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An unguarded pile of cash just gathering dust in an old defenseless widow's house? Sitting there under a coat in an unoccupied room? Of course a couple of young ne're-do-wells hatch a plan to just walk right in and grab it, but loose lips instantly sink ships. Right out of the gate there are too many crooks in the kitchen, sometimes one entering just as another left moments ago, creating a convoluted mess of a crime scene and a delightful read. From the street thugs to the seasoned looters to the Las Vegas white-collar criminal, everyone is far too blinded by the thought of getting their hands on that cash to think/act reasonably. This leads to a revelation for one character, a nondrinker, who chooses an AA meeting to be his alibi as the crime goes down (way down). Listening to the stories of one member he realizes, tearfully, that crime is his booze, but from here on out he will live his life crime-free! After he gets his payout for this last one, of course... then he'll quit. The story is messes upon mishaps upon misfires which makes for great pulp.
Two teenagers fresh out of stir set their sights on what looks like easy money in this classic thriller from 1958, only to get a painful education in how quickly and drastically a simple plan can spin out of control.
Dolores Hitchens wrote crime novels that were both tough and compassionate, with a sharp eye for the emotional scars that violence leaves. The basis for Jean-Luc Godard's film Band of Outsiders, Fools' Gold is a swift and unadorned tale of three young people--two boys just released after being incarcerated for a juvenile offense, and an orphaned girl living in a house full of secrets--whose lives are rapidly torn apart by what starts as a simple plan of robbery. It echoes other classic American narratives of youth astray and on the run, and with its headlong pace catches the rhythm of adolescent crisis, as Hitchens's protagonists find themselves caught up in a situation spiraling beyond their control.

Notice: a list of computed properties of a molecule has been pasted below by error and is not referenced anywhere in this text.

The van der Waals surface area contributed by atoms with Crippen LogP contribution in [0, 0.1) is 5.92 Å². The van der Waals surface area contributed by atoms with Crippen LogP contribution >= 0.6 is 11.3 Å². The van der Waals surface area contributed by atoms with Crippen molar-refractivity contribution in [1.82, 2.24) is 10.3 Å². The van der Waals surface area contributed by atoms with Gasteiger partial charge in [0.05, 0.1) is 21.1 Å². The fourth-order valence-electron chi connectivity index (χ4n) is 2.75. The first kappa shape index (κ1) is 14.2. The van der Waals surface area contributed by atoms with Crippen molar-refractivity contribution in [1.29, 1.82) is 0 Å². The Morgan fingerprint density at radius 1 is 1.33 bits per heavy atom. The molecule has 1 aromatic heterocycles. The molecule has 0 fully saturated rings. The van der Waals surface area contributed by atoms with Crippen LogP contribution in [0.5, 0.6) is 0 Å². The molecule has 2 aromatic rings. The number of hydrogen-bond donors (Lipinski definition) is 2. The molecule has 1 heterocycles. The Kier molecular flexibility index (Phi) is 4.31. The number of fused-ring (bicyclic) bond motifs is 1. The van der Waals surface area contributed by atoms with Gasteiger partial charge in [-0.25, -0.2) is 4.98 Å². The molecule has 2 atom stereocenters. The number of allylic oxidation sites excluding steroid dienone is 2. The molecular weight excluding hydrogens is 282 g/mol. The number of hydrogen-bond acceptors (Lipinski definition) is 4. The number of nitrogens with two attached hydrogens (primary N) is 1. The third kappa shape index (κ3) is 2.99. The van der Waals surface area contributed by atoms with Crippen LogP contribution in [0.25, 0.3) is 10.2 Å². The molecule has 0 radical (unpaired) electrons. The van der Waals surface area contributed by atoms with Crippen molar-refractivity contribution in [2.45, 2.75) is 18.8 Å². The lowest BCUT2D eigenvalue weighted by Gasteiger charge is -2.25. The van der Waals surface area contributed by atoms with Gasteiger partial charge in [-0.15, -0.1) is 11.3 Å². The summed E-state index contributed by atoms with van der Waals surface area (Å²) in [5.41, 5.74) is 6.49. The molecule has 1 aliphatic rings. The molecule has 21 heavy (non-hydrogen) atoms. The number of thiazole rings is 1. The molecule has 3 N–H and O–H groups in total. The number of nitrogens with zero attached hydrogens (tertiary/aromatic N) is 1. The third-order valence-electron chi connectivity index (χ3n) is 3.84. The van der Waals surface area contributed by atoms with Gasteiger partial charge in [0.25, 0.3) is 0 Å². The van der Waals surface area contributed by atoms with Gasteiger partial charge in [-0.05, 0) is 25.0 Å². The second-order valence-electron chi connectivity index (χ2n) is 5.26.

About the Author
Dolores Hitchens (1907-1973) was a highly prolific author of novels and a play who wrote under several names, best known for a number of detective series incuding the "Cat" novels featuring eaturing elderly amateur sleuth Rachel Murdock: The Cat Saw Murder (1939), The Alarm of the Black Cat (1942), Catspaw for Murder (1943), The Cat Wears a Noose (1944), Cats Don't Smile (1945), Cats Don't Need Coffins (1946), Cats Have Tall Shadows (1948), The Cat Wears a Mask (1949), Death Wears Cat's Eyes (1950), Cat and Capricorn (1951), The Cat Walk (1953), and Death Walks on Cat Feet (1956).
Duane Swierczynski is the author of Canary and eight other novels, including the Edgar-nominated and Anthony Award-winning Expiration Date and the Shamus Award-winning Charlie Hardie series. He's also written over two hundred comic books for Marvel, DC, Dark Horse, IDW, Valiant and Archie.